Publisher: Harper Voyager
Release Date: March 1997
Fitz is about to discover the truth about the Fool’s prophecy.
Having been resurected from his fatal tortures in Regal’s dungeons, Fitz has once more foiled the Prince’s attempts to be rid of him.
Now, restored to his own body, Fitz begins the painful, slow process of learning to be a man again. He must learn to cast off the wild ways of the wolf and return to the human world: a world beset ever more by the relentless Red Ships Raiders who are now free to plunder any coastal town they please. But more immediately, a world in which Fitz finds he is utterly alone.
Regal has stripped the kingdom of its riches and retired to the inland city of Tradeford. Of Verity, on his quest to find the legendary Elderlings, there has been no word; Molly, Kettricken and the Fool have all vanished.
Unless Fitz can find Verity and help him in his quest, the Six Duchies will perish and there will be no safe place to live.
Assassin’s Quest was a difficult novel to get through because it was unbearably slow and boring, for the most part.
Assassin’s Quest picks up after the events of Royal Assassin as Fitz tries to regain his humanity. These first few chapters were interesting as Hobb got into the nitty gritty of Fitz’s character and what it means to be human at the most basic level. Unfortunately, the novel took a turn for the worst as Fitz set out on a quest that was repetitive and downright boring.
While reading Assassin’s Quest I felt like every other character in the novel would have made a more interesting and engaging protagonist. It felt as if all the other characters were having a much better time and I was left languishing with Fitz and his repetitive journey. It wasn’t until 52% through the novel that something interesting happened, however it was only marginally more interesting than it was before.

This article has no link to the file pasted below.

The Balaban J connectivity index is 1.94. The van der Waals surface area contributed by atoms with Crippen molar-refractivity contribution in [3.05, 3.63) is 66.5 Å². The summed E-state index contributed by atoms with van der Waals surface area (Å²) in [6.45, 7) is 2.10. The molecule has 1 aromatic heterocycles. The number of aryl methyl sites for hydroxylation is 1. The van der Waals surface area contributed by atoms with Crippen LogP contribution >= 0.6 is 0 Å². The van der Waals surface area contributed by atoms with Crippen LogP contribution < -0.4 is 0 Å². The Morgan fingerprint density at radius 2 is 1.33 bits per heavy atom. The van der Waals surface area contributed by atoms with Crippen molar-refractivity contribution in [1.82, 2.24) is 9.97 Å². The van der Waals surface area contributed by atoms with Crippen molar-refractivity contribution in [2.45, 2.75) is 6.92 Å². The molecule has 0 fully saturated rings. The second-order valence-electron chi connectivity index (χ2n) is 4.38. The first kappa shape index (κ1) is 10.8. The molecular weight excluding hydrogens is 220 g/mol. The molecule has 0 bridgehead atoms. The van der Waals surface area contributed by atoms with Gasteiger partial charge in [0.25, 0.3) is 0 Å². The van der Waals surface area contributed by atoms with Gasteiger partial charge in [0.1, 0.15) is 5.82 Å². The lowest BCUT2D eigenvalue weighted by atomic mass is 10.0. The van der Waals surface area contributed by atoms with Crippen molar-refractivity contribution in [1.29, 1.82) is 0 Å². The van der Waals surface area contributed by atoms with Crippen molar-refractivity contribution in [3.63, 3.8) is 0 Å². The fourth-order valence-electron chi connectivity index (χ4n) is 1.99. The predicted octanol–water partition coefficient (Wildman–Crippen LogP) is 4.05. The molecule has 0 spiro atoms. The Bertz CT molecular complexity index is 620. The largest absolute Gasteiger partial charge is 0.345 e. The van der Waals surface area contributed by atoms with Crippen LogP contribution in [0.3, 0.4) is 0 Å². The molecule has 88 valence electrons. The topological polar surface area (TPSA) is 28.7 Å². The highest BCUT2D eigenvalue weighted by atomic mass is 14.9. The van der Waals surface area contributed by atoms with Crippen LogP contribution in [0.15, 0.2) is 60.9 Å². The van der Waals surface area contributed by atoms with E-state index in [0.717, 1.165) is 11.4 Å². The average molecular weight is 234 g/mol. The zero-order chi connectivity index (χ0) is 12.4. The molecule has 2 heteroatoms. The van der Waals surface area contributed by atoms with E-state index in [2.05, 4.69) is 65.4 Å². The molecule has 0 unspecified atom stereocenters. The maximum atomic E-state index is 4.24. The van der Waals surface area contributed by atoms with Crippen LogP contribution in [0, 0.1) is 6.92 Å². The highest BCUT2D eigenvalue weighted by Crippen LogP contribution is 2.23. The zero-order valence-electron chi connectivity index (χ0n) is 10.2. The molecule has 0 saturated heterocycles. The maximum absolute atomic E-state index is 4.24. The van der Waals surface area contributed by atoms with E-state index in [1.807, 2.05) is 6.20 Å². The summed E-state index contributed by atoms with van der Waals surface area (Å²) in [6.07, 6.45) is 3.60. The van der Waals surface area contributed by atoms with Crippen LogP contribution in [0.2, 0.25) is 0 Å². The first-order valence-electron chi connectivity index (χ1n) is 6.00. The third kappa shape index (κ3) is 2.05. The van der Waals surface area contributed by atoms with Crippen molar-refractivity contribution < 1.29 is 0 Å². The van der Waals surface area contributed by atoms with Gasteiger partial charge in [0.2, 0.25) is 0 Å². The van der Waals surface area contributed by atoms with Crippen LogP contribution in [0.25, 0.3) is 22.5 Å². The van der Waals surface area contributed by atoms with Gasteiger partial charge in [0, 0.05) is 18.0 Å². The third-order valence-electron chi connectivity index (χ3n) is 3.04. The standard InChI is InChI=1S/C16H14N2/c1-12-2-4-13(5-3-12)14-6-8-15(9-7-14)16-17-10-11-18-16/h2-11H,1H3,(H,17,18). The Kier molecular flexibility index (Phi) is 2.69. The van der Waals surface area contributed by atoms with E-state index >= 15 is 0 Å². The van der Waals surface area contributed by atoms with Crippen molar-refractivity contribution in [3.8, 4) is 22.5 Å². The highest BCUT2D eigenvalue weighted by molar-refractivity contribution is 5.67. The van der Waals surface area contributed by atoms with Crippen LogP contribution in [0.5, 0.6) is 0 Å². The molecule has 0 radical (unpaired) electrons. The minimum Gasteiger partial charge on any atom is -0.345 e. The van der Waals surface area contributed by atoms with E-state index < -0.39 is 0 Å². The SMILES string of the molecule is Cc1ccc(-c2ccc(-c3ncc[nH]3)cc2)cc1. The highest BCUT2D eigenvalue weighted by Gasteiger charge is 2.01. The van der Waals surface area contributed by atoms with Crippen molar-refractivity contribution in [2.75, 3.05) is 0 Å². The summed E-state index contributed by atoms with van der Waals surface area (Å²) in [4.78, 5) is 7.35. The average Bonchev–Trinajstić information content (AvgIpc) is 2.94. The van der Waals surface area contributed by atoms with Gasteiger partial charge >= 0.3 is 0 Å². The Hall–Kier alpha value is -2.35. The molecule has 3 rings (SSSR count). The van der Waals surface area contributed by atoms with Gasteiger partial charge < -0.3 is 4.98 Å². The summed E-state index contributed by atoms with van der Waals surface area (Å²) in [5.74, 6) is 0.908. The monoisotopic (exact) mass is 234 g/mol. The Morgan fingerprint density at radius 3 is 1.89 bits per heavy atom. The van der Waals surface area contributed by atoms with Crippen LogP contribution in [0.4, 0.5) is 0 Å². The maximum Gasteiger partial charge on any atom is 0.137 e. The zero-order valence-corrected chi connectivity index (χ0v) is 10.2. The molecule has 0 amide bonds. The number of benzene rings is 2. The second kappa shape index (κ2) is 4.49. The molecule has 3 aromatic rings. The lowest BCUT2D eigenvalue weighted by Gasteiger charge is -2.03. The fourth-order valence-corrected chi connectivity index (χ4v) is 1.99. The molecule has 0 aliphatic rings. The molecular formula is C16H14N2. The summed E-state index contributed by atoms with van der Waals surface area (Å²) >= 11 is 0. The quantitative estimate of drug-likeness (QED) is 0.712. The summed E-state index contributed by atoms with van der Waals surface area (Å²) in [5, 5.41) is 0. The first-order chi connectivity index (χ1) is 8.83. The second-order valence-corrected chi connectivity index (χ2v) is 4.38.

By the end of the novel, I was incredibly frustrated with Fitz as a character. He’s a punching bag throughout the entire series and continued being one up until the final pages. He has little to no agency throughout the novel despite the power his position afforded him. There were also too many instances of other characters purposely withholding information from Fitz so he continually made stupid decisions.
Almost the entirety of Assassin’s Quest is lead up to the ending which ultimately sets up the future of this world. Unfortunately, the grand finale is wrapped up in a couple chapters. It was interesting and exciting, however it was tarnished by how quickly all the problems were resolved. This novel did not need to be 800 plus pages.
Despite this very negative review there were a couple of things I enjoyed, namely Nighteyes and The Fool. Nighteyes and his relationship with Fitz is easily the best aspect of the novel. I enjoyed whenever he was on page and interacting with Fitz. Their relationship is an interesting one, but it is also the more genuine one as well. I’ve always been intrigued by The Fool since he reminds so much of Hoid from Sanderson’s Cosmere.
Overall, the only reason I finished Assassin’s Quest was so that I could potentially keep reading the other novels in this world as I’ve been told they are much better than this trilogy. Assassin’s Quest is an unnecessarily long and boring journey that never pays off.
Have you read Assassin’s Quest? What did you think?